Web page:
Even The Rain

Even The Rain

***1/2

Reviewed by: Amber Wilkinson

If you think the idea of a multinational company controlling the water supply with a view to selling it back to the local populace at an inflated price sounds like something that only happens in science-fiction dystopias, think again. In the Bolivian city of Cochabamba it became a hot button issue in 2000 after the World Bank demanded the country privatise its water distribution before it would 'renew' its loan to them. The resulting hikes in water prices from the US firm that took over led to protests which, in turn, led to a disproportionate amount of violence from the security forces.

Scriptwriter Paul Laverty (who is the long-time partner of director Icíar Bollaín) uses this as the backdrop for Even The Rain, which seeks to stress that the abuse of the indigenous population stretches right back to the moment when Christopher Columbus set foot on Bolivian shores with a view to exploiting the Indians for gold, no matter what the cost.


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To do this, Laverty uses a 'film within a film' device, showing a foreign movie crew arriving in the city to make a historical film. Idealistic director Sebastian (Gael García Bernal) is determined to show the destruction Columbus wrought but his producer Costa (Luis Tosar) is more concerned with the bottom line and getting in and out of the place with minimal problems.

The only problem is, Sebastian has cast local Daniel (Juan Carlos Aduviri) in the key role of Hatuey - the first Indian to be burned at the stake - despite the fact that he is a key leader of the water protests, meaning he is a prime candidate to get a beat down from the security services every time he goes on the demo. As time goes on, it seems that Costa might be about to grow a conscience, even as it becomes apparent that Sebastian may not be as in tune with the locals as he thought he was. And so, layered into this present as a mirror of the past allegory, is the exploitation of the populace by the film crew.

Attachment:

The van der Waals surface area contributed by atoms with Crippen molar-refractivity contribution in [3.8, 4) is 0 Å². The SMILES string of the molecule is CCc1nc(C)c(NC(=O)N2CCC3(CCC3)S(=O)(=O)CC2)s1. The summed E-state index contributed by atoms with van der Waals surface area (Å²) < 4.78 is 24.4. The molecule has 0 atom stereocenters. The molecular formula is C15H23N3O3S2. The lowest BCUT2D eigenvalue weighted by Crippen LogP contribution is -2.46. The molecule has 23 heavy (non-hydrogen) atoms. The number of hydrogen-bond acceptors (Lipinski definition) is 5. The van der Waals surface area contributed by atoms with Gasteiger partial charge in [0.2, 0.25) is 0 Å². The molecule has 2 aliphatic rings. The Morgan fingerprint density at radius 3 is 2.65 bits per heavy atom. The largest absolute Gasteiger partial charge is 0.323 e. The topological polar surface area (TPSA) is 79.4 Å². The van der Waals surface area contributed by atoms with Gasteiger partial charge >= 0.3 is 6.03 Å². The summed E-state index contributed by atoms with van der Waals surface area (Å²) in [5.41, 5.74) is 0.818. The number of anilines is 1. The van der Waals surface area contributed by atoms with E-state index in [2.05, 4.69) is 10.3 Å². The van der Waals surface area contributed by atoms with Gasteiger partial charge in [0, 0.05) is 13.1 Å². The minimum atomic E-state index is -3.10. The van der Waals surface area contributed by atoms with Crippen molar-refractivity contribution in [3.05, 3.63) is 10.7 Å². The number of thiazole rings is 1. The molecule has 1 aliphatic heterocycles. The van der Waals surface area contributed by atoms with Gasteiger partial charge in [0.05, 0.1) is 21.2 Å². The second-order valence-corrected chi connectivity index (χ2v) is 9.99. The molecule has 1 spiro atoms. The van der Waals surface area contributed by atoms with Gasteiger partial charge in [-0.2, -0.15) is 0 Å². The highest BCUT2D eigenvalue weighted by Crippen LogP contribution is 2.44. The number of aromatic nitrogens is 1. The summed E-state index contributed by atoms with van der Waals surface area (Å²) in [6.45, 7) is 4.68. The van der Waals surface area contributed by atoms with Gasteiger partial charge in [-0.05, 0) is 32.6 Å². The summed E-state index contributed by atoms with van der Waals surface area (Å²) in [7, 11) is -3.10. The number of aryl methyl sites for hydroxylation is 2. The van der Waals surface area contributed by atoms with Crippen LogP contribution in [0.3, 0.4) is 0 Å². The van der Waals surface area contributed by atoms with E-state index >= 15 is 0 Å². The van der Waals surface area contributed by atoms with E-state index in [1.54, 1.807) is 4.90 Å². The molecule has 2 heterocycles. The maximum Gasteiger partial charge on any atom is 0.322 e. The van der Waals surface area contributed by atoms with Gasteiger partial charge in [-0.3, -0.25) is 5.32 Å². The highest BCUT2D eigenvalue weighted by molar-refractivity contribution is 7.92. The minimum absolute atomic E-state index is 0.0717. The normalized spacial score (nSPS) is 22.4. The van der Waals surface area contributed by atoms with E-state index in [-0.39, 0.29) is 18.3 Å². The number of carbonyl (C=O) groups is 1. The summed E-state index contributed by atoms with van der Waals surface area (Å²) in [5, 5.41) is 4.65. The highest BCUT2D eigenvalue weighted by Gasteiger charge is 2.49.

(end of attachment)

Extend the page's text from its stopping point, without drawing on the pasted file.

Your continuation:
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The film's heart is certainly in the right place, but its narrative is more of a scattergun affair. The parallels between the time periods are clear but the message of continued exploitation is laid on to such a thickness it gums up the narrative, even though the film is impressively shot. The convoluted set-up also results in character development falling victim. Bernal never really gets his teeth into Sebastian, so it is left for Aduviri and Tosar to largely force home the film's emotional impact between them. Tosar, in particular, has always had a big screen presence, and he uses it here to good effect but there's a sense of finer consideration of morality being bulldozed out of the way to make sure Costa makes it to redemption on time.

Reviewed on: 14 Mar 2012
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A movie crew shooting a film about Columbus find themselves caught up in modern-day protests.
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